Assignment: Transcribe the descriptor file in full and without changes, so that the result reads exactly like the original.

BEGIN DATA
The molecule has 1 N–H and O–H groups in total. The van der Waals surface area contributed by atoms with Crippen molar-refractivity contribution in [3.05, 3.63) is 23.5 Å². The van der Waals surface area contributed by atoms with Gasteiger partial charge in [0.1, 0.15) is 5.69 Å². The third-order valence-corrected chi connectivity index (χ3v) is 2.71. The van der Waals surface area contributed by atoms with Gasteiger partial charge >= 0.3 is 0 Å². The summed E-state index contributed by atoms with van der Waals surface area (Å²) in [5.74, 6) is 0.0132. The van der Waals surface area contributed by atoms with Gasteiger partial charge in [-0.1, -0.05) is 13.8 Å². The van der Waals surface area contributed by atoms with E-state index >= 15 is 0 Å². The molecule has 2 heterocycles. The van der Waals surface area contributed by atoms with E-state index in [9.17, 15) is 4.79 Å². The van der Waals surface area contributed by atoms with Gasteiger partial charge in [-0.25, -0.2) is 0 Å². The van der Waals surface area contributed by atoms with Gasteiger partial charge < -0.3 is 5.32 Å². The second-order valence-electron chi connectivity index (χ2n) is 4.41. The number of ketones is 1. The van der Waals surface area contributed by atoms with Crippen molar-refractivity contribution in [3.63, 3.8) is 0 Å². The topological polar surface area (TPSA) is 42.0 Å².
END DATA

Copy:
The molecule has 1 N–H and O–H groups in total. The van der Waals surface area contributed by atoms with Crippen molar-refractivity contribution in [3.05, 3.63) is 23.5 Å². The van der Waals surface area contributed by atoms with Gasteiger partial charge in [0.1, 0.15) is 5.69 Å². The third-order valence-corrected chi connectivity index (χ3v) is 2.71. The van der Waals surface area contributed by atoms with Gasteiger partial charge >= 0.3 is 0 Å². The summed E-state index contributed by atoms with van der Waals surface area (Å²) in [5.74, 6) is 0.0132. The van der Waals surface area contributed by atoms with Gasteiger partial charge in [-0.1, -0.05) is 13.8 Å². The van der Waals surface area contributed by atoms with E-state index >= 15 is 0 Å². The molecule has 2 heterocycles. The van der Waals surface area contributed by atoms with E-state index in [9.17, 15) is 4.79 Å². The van der Waals surface area contributed by atoms with Gasteiger partial charge in [-0.25, -0.2) is 0 Å². The van der Waals surface area contributed by atoms with Gasteiger partial charge < -0.3 is 5.32 Å². The second-order valence-electron chi connectivity index (χ2n) is 4.41. The number of ketones is 1. The van der Waals surface area contributed by atoms with Crippen molar-refractivity contribution in [3.63, 3.8) is 0 Å². The topological polar surface area (TPSA) is 42.0 Å².